Describing the country as a colourful garden, one family from India is overjoyed to now be one of the millions of flowers that make up our nation.
Mandeep Kaur and her family helped make up the 27 people from 10 nationalities who officially became Kiwis at the Rotorua citizenship ceremony yesterday.
Kaur moved from India to Rotorua with her husband, Jagdev Singh, in 2010 to study, driven by her late father's dream of living in New Zealand - the peaceful country she had heard about.
"From day one people have been so amazing and welcoming...I can't put it into words," Kaur said.
This was brought into sharp focuslast year when the family lost their 19-month-old son which left them "broken" and the community came together to support them.
"People we didn't even know supported us. We didn't have family here... but we felt like we had family," Kaur said.
Today, at eight months pregnant, her son and father were with her, her husband and her daughter, Avkeerat Kaur.
The family is excited for the baby expected next month who will be born with the black passport.
"Just in time," she said.
But unlike Kaur, Apinya Forrest did not move here by choice, moving here with her family when she was 11.
Born in Thailand, she moved with her family to South Africa and then New Zealand as her parents decided it was the best place for her and her siblings to grow up.
Although it has taken 20 years for her to officially become a citizen, she had considered New Zealand home for a long time.
Her Māori partner and their son joined her as she celebrated the day.
Whangamarino School livened the Council Chambers and performed an energetic poi and a haka that had the ground trembling.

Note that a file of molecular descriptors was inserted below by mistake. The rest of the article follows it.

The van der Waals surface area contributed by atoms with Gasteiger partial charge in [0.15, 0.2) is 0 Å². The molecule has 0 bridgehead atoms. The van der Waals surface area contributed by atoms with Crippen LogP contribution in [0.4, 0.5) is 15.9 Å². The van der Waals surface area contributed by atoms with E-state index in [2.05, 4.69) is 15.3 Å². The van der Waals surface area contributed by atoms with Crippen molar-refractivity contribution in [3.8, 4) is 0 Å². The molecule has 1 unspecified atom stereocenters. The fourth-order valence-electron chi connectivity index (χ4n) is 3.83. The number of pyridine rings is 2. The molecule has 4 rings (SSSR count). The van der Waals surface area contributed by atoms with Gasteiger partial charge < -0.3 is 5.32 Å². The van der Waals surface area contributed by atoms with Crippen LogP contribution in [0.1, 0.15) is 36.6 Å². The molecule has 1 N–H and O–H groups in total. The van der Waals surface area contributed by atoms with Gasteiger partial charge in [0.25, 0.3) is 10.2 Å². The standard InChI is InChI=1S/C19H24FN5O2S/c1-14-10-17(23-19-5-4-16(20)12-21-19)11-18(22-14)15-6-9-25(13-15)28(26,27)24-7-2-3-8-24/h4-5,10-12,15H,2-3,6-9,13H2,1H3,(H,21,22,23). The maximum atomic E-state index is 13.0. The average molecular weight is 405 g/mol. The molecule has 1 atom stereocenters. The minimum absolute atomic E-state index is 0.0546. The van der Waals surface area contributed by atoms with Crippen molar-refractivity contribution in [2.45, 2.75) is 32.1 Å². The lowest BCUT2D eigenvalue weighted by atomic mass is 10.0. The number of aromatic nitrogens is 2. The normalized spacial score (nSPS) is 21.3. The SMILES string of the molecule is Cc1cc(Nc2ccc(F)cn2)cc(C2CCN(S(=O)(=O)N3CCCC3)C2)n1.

Rotorua mayor Steve Chadwick opened the ceremony with a mention of the vigil two weeks ago to support the Muslim community following the Christchurch terror attack on two mosques on March 15.
She extended an invite for all to share their stories and journeys to New Zealand.
She said it was important to "colour our understanding of what we as New Zealanders take for granted... being citizens by birth".
Each family was given a seedling to "put their roots down" in Rotorua.
The next citizenship ceremony will be on May 6.
Rotorua's newest citizens and previous nationalities
Jagdev Singh, Indian
Mandeep Kaur, Indian
Avkeerat Kaur, Indian
Apinya Forrest, Thai
Manoj Goswami, India
Durgeshni Goswami, Fijian
Tulsi Goswami, Canadian
Gunjan Goswami, Canadian
Leolaga Leilua Filipo, Samoan
Malagaatumua Leilua Filipo, Samoan
Lafaele Leilua Filipo, Samoan
Thomas Mackenzie, British
Donald Overbeay, American
Parin Patanasiri, Thai
Jino Paul, Indian
Rocia Jino Paul, Indian
Shehan Raffel, Sri Lankan
Rebecca Schweizer, British
Parampreet Singh, Indian
Priyanka Singh, Indian
Vijesh Singh, Indian
Lara Tripp, Fijian
Andre Church, British
Susan Gollan, British
Johannes Kamp, Dutch
Shivani Singh, Fijian
Jan Sismilich, Czech